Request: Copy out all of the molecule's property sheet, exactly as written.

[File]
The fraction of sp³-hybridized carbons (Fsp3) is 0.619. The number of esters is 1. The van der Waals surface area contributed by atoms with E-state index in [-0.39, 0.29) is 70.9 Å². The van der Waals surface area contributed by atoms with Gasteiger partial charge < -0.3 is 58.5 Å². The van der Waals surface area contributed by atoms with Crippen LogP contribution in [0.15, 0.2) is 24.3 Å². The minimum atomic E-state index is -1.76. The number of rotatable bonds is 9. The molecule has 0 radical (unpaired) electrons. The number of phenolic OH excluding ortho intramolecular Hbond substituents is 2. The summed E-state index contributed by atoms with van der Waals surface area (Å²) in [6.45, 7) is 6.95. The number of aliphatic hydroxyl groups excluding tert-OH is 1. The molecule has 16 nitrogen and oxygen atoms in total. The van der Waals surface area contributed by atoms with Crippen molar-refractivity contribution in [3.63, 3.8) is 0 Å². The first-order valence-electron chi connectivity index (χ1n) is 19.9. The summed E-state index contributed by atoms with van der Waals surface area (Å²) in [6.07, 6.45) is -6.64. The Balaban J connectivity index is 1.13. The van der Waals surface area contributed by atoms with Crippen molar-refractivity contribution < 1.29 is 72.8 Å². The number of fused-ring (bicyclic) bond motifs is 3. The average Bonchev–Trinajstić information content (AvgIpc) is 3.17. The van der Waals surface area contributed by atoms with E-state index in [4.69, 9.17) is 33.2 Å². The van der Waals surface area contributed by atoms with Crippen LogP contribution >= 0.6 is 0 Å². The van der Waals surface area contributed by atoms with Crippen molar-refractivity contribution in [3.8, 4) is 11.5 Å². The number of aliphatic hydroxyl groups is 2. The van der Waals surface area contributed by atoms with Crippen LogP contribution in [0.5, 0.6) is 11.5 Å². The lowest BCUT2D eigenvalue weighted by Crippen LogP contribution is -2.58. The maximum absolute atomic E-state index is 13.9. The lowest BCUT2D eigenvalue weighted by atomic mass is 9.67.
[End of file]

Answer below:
The fraction of sp³-hybridized carbons (Fsp3) is 0.619. The number of esters is 1. The van der Waals surface area contributed by atoms with E-state index in [-0.39, 0.29) is 70.9 Å². The van der Waals surface area contributed by atoms with Gasteiger partial charge < -0.3 is 58.5 Å². The van der Waals surface area contributed by atoms with Crippen LogP contribution in [0.15, 0.2) is 24.3 Å². The minimum atomic E-state index is -1.76. The number of rotatable bonds is 9. The molecule has 0 radical (unpaired) electrons. The number of phenolic OH excluding ortho intramolecular Hbond substituents is 2. The summed E-state index contributed by atoms with van der Waals surface area (Å²) in [6.45, 7) is 6.95. The number of aliphatic hydroxyl groups excluding tert-OH is 1. The molecule has 16 nitrogen and oxygen atoms in total. The van der Waals surface area contributed by atoms with Crippen molar-refractivity contribution in [3.63, 3.8) is 0 Å². The first-order valence-electron chi connectivity index (χ1n) is 19.9. The summed E-state index contributed by atoms with van der Waals surface area (Å²) in [6.07, 6.45) is -6.64. The Balaban J connectivity index is 1.13. The van der Waals surface area contributed by atoms with Crippen molar-refractivity contribution < 1.29 is 72.8 Å². The number of fused-ring (bicyclic) bond motifs is 3. The average Bonchev–Trinajstić information content (AvgIpc) is 3.17. The van der Waals surface area contributed by atoms with E-state index in [4.69, 9.17) is 33.2 Å². The van der Waals surface area contributed by atoms with Crippen LogP contribution >= 0.6 is 0 Å². The van der Waals surface area contributed by atoms with Crippen molar-refractivity contribution in [3.8, 4) is 11.5 Å². The number of aliphatic hydroxyl groups is 2. The van der Waals surface area contributed by atoms with Crippen LogP contribution in [0.5, 0.6) is 11.5 Å². The lowest BCUT2D eigenvalue weighted by Crippen LogP contribution is -2.58. The maximum absolute atomic E-state index is 13.9. The lowest BCUT2D eigenvalue weighted by atomic mass is 9.67.